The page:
Renewed calls have been backed for A&E services to be returned to Hartlepool.
Hartlepool MP Iain Wright has accused hospital bosses of failing to listen to the wishes of people to return accident and emergency services to town.
Mr Wright criticised the North Tees and Hartlepool NHS Foundation Trust in the House of Commons during a debate on pressures felt by accident and emergency services.
He said people wanted a “fully functioning” hospital in Hartlepool with an A&E and asked what the Government would do to make sure local people’s wishes are heard when shaping services.
Now the call has been backed by Hartlepool Borough Council leader Christopher Akers-Belcher, who is leading discussions with Hartlepool and Stockton-on-Tees Clinical Commissioning Group on the future of health services in the town.
Mr Wright said several other places with smaller populations than Hartlepool had A&E departments.
The local trust is simply not listeningIain Wright
He added the hospital trust would require more Government funding and that more GPs are needed to pave the way for a possible return of Hartlepool’s A&E which closed on safety grounds in August 2011.
Mr Wright said: “The Minister spoke of local solutions, and the people of Hartlepool, Hartlepool Borough Council and I, as the MP for Hartlepool, want that to be the approach, but we are not being heard.
“The local trust is simply not listening.” He said having fewer A&E departments puts more strain on other hospitals and the NHS generally.
He also told Parliament Hartlepool had a greater need for its own A&E because of the town’s health inequalities, deprivation levels, ageing population and poor public transport links.
He added: “Greater access to GPs and better integration of all health and social care services has to be the way forward, but that also includes giving the people of Hartlepool what they want, which, put simply, is a fully functioning hospital in the town and an accident and emergency department at its very heart.”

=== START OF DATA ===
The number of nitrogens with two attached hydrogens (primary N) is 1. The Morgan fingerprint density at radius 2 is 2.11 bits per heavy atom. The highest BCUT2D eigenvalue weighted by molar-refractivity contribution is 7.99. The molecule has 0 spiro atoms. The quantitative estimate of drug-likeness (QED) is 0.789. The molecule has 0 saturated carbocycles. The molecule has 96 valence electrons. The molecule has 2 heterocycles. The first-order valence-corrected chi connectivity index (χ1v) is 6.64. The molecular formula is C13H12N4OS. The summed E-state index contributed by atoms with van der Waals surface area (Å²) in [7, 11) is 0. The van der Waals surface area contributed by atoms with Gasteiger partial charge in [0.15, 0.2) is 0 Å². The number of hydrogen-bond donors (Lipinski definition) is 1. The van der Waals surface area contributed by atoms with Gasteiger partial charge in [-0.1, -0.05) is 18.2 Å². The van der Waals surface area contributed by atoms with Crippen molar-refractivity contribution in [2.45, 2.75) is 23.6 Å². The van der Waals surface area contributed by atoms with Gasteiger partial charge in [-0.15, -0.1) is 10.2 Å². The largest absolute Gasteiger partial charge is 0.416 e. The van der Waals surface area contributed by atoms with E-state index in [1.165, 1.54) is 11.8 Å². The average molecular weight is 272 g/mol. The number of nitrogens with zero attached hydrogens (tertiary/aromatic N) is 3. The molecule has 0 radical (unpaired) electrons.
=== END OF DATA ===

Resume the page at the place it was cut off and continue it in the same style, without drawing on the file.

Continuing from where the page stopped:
Mr Wright asked what the Government would do to make sure the hospital trust, which he said is £4 million in the red, is better off financially to help clear the way for a return of services to Hartlepool.
He said: “I am arguing for the services to be returned to the town, but given the precarious finances of the trust I am fearful that most services will move further away or simply cease to operate, putting further pressures on the local health economy, such as James Cook hospital, and other parts of health and social care.” He said clinical safety was paramount for A&E services but said: “Different clinical models and reconfigurations are available to allow smaller towns to retain their A&Es.”
Parliamentary Under-Secretary of State for Health, Ben Gummer said: “Far from the picture painted today... the NHS is treating more people than ever before, it is treating more people in A&E than ever before and it is treating more people at a higher rate of satisfaction than ever before, and the result of that is that patient outcomes ... have improved. We are treating more people to a higher standard.”
North Tees and Hartlepool NHS Foundation Trust chief executive Alan Foster responded to Mr Wright’s comments by saying: “Centralising accident and emergency at the University Hospital of North Tees was essential to provide additional hours of A&E consultant cover in order to improve services for all of the people in our catchment area.
“Our four hour waiting time target in A&E is one of the best in country.”